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Sustainable EU support for Turkmenistan’s Desert Communities

Water-Energy-Food (WEF) Nexus development solutions and restoring desert ecosystems in rural Turkmenistan


The traditional way of living has not been changed. The breeding is taken over from generation to generation. This is what we can and love to do”

— Saparmurad Mukhiyev, Local farmer

The silk road may seem like a relic of times past, but in the deserts of Turkmenistan structures once built for travelers called ‘sardobs’ are still used as water sources for farmers and their livestock. The term sardob comes from the combination of Persian words for ‘cold’ and ‘water’ and in a country where 80% of its territory is now desert, maintaining these structures could be a key element of sustainable rural livelihoods. Half of the population of Turkmenistan live in rural areas and depend on increasingly scarce water sources and arable land. Climate change will only increase these vulnerabilities.

Temporary sheprds camp

Climate change directly affects the reduction of water resources, which in turn can lead to a reduction in the food supply and degradation of pastures”

— Batyr Kurbanov, the Regional Environmental Centre for Central Asia (CAREC), project consultant

Unfortunately, many of these sardobs are languishing unused. Some are broken, while others are in isolated areas without protective and warm shepherd huts. Municipalities often lack the resources to restore them alone. The host of challenges that sardob repair represents has led many farmers to consider expensive new well exploration instead.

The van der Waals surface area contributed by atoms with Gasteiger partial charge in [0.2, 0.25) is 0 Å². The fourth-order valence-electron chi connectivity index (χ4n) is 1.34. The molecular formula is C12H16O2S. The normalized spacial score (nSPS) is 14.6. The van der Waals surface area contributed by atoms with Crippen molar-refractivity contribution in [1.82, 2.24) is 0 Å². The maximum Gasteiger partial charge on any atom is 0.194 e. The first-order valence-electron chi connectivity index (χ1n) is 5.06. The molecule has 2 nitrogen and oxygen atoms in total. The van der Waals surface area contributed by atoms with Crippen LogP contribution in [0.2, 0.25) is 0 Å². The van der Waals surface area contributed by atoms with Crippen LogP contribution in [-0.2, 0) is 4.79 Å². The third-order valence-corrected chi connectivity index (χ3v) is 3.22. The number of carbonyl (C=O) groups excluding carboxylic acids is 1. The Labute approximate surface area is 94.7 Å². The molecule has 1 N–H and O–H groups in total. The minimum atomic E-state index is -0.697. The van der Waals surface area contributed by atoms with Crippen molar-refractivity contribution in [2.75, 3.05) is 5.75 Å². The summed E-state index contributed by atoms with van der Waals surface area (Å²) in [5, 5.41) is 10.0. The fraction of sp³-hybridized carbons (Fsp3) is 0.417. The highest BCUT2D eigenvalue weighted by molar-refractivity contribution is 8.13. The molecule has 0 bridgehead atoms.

The farmers are ready to build the wells by collective efforts; however, we have no clue about the coordinates of groundwater. We simply cannot waste resources and digging the wells in the dessert by our guess”

— Tachmukhamet Kakaev, director of livestock farm

Maintaining resilient sources of water and pastureland is a necessity for sustaining this region’s farming traditions. Livestock breeding has been part of Garagum Gengeshlik communities in the Dashoguz region for generations: while men typically tend their herds of sheep and camels, economic opportunities for rural women are limited to the money they can make in city markets from homemade wool or milk products. If farmers cannot maintain their herds because over-used pastures are becoming deserts and water is scarce, the whole community will suffer.

In Garagum Gengeshlik, the remoteness of Esenaman pastures – and their lack of water sources – mean that about 50,000 hectares of viable grazing land have been sitting unused. Farmers wanted to expand their herds to increase their incomes, but needed land with access to water. Old sardobs, which collect and store rainwater, were therefore treasure chests waiting to be dug up. The restoration of sardobs near the livestock farm Garagum gave farmers access to these previously-abandoned pastures and the chance to grow their business – just one example of the opportunity these structures hold for enriching all aspects of rural lives in Turkmenistan.

Reconstruction of sardobs in remote areas of Turkmenistan

Through the project “Reconstruction of sardobs in remote areas of Turkmenistan,” a combination of water-energy-food (WEF) Nexus approaches and local knowledge fully addressed the electricity, water, ecosystem and livelihood needs of farmers and their families.

This sustainable WEF Nexus solution was forged through a cooperation between the European Union (EU), the Regional Environmental Centre for Central Asia (CAREC)[1], the United Nations Development Programme (UNDP)[2] and locals in Garagum Gengeshlik – and could become a model for other communities in the region facing similar challenges.

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Cecilia Vey

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